Microsoft’s new software as a service (SaaS) cloud management product is a tool for partners that provide support services in the small and medium business sector. Windows Intune integrates antivirus, Windows 7 Enterprise Edition, remote support, help-desk features and limited policy settings in a desktop client, all for a reasonable $11 per PC per month. The Microsoft Desktop Optimization Pack, which includes enterprise-class technologies such as application virtualization and client virtualization, can be licensed for $1 more.
The inclusion of a license for Windows 7 Enterprise Edition not only provides an ideal upgrade opportunity for SMBs still on XP, but also brings Enterprise Edition–only features, such as BitLocker drive encryption and AppLocker application whitelisting. These would not usually be accessible to small organizations buying professional versions of the operating system. And providing your Intune subscription remains active, upgrade rights to the latest version of Windows are also included.
First Steps with Windows Intune
The Intune management console runs in a browser and is based on Silverlight. The first step to take is to install the client software on a Windows 7 PC so that it can be managed. The Intune client can be downloaded from the System Overview screen in the management console and, if required, distributed using Group Policy as a Windows Installer .MSI file.
Running the client executable on a PC installs all the necessary Intune components — including the Intune Center from which users can request remote support and scan for viruses or updates — and automatically locates the remote management server. Within a few minutes the client device appears in the management console. The Microsoft Forefront Endpoint Protection client, which is based on Microsoft’s enterprise Forefront Endpoint Protection engine, then updates with the latest virus definitions.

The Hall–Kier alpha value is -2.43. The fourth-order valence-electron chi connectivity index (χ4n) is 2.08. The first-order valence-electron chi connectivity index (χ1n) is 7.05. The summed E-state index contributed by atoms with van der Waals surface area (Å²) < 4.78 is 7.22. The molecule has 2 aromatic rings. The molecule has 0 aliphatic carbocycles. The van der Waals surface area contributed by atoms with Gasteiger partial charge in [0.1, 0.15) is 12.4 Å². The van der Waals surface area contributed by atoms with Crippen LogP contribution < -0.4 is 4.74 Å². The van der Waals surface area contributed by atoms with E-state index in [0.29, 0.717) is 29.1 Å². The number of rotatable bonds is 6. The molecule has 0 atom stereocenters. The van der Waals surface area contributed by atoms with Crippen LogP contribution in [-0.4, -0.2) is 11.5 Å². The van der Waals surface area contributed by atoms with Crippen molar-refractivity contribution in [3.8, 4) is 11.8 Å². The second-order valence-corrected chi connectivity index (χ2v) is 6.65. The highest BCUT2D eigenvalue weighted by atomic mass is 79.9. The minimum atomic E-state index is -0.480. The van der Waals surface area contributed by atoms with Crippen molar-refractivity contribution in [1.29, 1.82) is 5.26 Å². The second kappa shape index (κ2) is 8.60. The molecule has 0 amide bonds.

Figure 1 – The Windows Intune Endpoint Protection Client
Windows Intune Management Console
Intune can manage up to 20,000 computers, and the number of available licenses is automatically reduced every time the client software is installed on an endpoint. The console is easy to work with, responsive and intuitive. Computers can be organized by group, which is especially useful for applying Windows Updates or policy settings to a limited selection of machines.
Figure 2 – Windows Intune Management Console
The management console suffers from some of the same difficulties as its onsite big brother, System Center Configuration Manager. There’s no way to manually kick off a client scan to determine what software is installed, for instance. This might leave more impatient sysadmins wondering whether Intune is actually working. Naturally, as with SCCM, it’s usually just a matter of time before data comes flooding through to the management console.
There’s a service-level agreement of 99.9% uptime; and should Intune clients go offline, all historical data is stored in a database so that the management console can still be used to run reports and other activities. Microsoft also offers a multi-account console for partners who want to manage several clients from a single window.